Researchers develop HD streaming video camera that uses 1/10,000th current power requirements

Apr 24, 2018

John Aldred

John Aldred is a photographer with over 20 years of experience in the portrait and commercial worlds. He is based in Scotland and has been an early adopter – and occasional beta tester – of almost every digital imaging technology in that time. As well as his creative visual work, John uses 3D printing, electronics and programming to create his own photography and filmmaking tools and consults for a number of brands across the industry.

Researchers develop HD streaming video camera that uses 1/10,000th current power requirements

Apr 24, 2018

John Aldred

John Aldred is a photographer with over 20 years of experience in the portrait and commercial worlds. He is based in Scotland and has been an early adopter – and occasional beta tester – of almost every digital imaging technology in that time. As well as his creative visual work, John uses 3D printing, electronics and programming to create his own photography and filmmaking tools and consults for a number of brands across the industry.

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Wearable camera technology might seem like a gimmick, especially after the failure of Google Glass. But, every day, we hear of new wearable camera devices being released. So, while some may be gimmicks, it looks like the ideas a whole is here to stay. The one issue that current cameras have had, though, is that they’re kind of power hungry.

Researchers at the University of Washington have now developed a new HD streaming camera that soon may require no batteries at all. The jobs of those power hungry components have been shifted out of the camera and into the receiving device, like a smartphone or tablet. This new HD streaming system requires 1/1,000th to 1/10,000th the power of current streaming technology, which it just plucks out of the air.

YouTube video

Normally, with a streaming camera system, the camera sees the analogue world, and then converts it into a digital signal. This digital signal is then transmitted digitally to a receiver. The new system takes the whole digital system out of the equation, putting the load onto the receiving devices, like smartphones and tablets.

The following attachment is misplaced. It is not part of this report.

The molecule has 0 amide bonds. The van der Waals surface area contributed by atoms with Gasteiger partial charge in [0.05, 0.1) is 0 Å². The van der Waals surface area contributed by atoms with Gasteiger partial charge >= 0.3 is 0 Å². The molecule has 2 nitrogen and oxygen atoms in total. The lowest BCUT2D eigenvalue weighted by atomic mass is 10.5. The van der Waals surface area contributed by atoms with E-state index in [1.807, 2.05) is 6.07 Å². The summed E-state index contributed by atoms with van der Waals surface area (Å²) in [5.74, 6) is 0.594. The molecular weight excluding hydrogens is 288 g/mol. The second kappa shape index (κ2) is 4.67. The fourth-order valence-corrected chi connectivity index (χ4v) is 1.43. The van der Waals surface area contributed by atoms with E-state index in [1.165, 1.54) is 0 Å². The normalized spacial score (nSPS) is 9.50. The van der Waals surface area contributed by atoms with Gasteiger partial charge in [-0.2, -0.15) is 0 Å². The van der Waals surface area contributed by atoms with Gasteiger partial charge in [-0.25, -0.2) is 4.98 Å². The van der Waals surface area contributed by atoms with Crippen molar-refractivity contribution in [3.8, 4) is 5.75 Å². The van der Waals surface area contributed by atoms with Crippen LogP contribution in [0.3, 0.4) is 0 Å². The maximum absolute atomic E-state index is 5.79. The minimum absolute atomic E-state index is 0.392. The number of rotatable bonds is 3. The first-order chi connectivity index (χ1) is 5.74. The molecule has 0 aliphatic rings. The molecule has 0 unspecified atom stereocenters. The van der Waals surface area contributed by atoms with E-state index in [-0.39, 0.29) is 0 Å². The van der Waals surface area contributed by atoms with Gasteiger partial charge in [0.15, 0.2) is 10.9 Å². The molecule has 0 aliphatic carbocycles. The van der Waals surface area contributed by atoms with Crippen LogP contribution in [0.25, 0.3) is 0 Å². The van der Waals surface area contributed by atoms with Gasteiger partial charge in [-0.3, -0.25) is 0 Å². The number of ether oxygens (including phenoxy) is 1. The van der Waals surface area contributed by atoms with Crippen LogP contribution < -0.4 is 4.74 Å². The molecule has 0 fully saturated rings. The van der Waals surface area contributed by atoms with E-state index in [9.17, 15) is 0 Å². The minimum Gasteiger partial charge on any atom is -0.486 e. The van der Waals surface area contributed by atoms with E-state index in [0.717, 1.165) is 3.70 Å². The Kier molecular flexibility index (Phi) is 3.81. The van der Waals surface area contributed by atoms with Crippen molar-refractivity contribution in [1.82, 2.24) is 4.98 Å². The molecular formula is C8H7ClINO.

If I understand correctly, and it’s entirely possible that I’m not. The new system essentially harvests radio waves that are already bouncing around through the air to power the camera. Then this analogue data is transmitted to the receiving device where it’s processed. At least, that’s the plan. Right now it does still use a small battery to support continuous operation, but the next step is to make it completely battery-free.

This new tech could theoretically allow for all kinds of new streaming cameras that don’t require any power source whatsoever. Pet monitors, home security, or perhaps attaching cameras to all of the players and officials in a football match to view the perspective from any of them while the game’s still being played.

It’s a while off that kind of tech yet, though. At the moment the current prototype can stream 720p HD videos at up to 10 frames per second to something like a laptop with a range of about 14ft (4m). That’s not very powerful just yet, so I wouldn’t expect it to be sending signals many yards down a football field, especially when there’s potentially dozens of other cameras to compete with. But it does hold some great possibilities for the future.

Looking at the photos right now, it’s a bit unwieldy for a pair of glasses, but I’m sure as it gets more developed it’ll scale down nicely.

It’s a great start to a very interesting piece of camera tech that has a lot of future potential. It will be very interesting to see where it’s eventually applied.

You can read more about it on the University of Washington website, and see the complete paper on the technology here.

[via DPReview / Feature image: Dennis Wise/University of Washington]

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John Aldred

John Aldred

John Aldred is a photographer with over 20 years of experience in the portrait and commercial worlds. He is based in Scotland and has been an early adopter – and occasional beta tester – of almost every digital imaging technology in that time. As well as his creative visual work, John uses 3D printing, electronics and programming to create his own photography and filmmaking tools and consults for a number of brands across the industry.

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